The early drafts of 'The Butterfly Effect' began with a quote by Vladimir Nabokov: "It is astounding how little the ordinary person notices butterflies." But at some point I removed it, because it didn't feel true to the story. I make a point of noticing butterflies, and have done for as long as I've known them to be my namesakes, although I don't see them with the entomological eye of Nabokov. I would never be that kind of butterfly collector. As I child I had read about collecting butterflies in a book of hobbies, and how the required equipment included a device known as a 'killing jar'. It was easy to make a killing jar at home, the book said, but I never did, just thought about it the same way I thought about ghosts and bad luck.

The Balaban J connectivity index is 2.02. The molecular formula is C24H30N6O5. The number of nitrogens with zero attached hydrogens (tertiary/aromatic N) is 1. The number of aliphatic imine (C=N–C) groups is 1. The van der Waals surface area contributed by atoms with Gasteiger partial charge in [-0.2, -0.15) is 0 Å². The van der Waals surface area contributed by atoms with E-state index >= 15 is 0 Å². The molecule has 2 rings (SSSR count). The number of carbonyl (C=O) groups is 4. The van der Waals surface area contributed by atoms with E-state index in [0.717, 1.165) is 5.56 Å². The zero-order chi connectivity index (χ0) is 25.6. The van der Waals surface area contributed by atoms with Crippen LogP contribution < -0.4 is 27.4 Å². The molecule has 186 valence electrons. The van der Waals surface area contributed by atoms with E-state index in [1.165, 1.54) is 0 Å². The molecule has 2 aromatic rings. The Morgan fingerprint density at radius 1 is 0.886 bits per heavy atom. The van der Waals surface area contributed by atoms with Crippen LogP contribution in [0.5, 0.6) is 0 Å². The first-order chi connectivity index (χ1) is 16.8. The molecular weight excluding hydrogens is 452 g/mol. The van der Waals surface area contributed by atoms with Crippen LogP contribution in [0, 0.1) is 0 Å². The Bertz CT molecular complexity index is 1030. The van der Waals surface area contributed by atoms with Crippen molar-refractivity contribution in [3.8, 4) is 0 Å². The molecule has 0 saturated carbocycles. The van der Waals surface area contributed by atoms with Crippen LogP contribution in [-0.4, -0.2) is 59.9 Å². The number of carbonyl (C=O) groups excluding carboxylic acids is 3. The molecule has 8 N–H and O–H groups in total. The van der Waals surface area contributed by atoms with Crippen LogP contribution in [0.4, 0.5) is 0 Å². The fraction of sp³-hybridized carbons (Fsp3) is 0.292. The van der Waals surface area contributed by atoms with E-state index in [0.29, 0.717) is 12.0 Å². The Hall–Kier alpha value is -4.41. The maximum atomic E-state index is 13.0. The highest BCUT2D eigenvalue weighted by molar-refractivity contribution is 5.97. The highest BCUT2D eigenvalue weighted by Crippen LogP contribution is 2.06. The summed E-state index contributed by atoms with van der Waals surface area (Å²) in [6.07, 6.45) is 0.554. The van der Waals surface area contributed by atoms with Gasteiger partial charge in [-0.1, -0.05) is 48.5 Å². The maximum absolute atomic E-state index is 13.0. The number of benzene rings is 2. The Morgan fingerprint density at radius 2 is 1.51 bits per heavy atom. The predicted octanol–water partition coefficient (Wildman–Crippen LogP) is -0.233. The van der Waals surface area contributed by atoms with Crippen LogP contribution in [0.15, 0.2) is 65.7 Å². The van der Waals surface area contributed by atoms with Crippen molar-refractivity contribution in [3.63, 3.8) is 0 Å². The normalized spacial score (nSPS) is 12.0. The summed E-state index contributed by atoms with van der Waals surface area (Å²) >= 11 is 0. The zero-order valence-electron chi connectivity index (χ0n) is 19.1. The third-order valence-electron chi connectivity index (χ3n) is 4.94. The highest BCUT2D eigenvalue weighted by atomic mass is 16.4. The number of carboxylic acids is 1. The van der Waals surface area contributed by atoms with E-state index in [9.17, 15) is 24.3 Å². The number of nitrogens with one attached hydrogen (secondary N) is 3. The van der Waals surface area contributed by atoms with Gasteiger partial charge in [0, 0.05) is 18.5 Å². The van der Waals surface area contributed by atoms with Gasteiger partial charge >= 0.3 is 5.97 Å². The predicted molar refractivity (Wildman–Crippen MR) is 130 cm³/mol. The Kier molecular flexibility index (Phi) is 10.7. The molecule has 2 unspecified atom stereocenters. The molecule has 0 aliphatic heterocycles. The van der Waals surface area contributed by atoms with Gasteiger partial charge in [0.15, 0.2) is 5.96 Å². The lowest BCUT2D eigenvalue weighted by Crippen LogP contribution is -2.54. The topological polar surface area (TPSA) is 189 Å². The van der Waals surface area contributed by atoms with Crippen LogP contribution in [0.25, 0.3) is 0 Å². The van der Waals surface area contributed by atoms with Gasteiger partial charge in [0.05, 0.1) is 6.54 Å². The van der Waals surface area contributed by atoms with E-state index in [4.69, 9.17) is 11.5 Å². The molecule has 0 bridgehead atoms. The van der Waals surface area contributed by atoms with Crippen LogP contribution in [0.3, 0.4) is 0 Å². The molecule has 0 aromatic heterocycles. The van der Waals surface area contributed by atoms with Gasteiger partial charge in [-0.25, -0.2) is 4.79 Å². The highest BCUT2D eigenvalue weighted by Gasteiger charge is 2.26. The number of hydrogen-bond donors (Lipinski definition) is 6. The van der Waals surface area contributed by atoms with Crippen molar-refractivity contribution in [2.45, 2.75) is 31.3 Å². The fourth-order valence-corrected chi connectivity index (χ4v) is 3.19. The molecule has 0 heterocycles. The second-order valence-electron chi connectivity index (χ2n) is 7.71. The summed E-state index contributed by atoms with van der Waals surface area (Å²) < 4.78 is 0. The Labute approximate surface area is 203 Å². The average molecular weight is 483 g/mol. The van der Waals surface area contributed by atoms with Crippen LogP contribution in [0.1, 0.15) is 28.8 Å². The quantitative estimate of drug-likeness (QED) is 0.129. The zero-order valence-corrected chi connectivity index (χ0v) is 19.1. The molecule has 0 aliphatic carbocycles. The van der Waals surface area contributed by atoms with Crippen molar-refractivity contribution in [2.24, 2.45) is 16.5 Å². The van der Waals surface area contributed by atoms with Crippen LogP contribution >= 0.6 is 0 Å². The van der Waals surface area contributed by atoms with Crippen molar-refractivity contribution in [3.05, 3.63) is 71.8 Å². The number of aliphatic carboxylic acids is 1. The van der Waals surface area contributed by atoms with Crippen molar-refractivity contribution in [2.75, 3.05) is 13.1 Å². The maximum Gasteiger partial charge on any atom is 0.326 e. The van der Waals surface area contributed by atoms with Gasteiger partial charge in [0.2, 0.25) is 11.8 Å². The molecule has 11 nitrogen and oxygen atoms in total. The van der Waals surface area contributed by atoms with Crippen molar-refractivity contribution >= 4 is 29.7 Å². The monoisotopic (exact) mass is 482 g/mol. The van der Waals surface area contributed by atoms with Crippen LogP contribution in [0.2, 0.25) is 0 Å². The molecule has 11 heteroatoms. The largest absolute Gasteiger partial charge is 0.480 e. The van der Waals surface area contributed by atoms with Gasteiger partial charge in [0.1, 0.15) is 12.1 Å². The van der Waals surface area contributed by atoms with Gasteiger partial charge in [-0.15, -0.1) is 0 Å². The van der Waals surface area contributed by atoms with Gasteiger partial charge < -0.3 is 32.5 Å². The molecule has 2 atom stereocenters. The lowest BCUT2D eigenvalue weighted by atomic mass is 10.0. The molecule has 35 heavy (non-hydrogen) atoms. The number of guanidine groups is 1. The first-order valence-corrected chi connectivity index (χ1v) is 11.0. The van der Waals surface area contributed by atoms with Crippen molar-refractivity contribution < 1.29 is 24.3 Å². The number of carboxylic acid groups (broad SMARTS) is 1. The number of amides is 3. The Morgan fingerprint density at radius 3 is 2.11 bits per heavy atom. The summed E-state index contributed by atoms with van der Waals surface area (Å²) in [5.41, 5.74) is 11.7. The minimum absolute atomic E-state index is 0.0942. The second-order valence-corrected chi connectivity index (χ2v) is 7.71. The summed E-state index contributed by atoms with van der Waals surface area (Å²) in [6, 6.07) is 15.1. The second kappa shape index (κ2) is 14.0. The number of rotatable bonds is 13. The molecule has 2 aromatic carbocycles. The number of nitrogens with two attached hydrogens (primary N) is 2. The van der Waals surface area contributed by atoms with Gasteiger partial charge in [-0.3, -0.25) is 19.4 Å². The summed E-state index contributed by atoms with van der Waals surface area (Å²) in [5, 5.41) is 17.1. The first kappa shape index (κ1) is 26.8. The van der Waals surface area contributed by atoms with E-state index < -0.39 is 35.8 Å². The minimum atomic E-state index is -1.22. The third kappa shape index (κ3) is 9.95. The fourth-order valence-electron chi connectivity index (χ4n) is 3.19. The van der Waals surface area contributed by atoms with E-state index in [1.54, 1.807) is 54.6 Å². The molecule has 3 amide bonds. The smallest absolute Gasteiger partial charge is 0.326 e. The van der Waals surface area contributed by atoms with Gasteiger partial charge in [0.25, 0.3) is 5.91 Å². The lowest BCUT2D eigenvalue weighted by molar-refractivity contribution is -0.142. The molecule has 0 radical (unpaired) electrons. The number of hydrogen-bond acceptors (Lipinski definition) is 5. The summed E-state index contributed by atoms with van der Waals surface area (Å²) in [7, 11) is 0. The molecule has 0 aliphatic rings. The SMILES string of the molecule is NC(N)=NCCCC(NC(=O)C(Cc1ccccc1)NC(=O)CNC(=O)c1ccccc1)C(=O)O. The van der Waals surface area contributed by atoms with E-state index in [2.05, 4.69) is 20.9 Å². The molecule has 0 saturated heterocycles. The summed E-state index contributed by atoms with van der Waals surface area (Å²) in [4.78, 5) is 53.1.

The book of hobbies was full of projects that involved some kind of transformation. An avocado seed could be suspended, via toothpicks, half in water, and it would crack open, grow roots. Vinegar and bicarb could, tantalisingly, create a volcano. But there were other kinds of transformations that were available just by noticing. These were quieter transformations, shifts in ways of my way of seeing. Around the suburbs signs had been left for me, like the giant decorative butterflies that adorned certain houses, which I looked for every time I passed by, wondering if there was a further message they were carrying, or if just noticing them was message enough.
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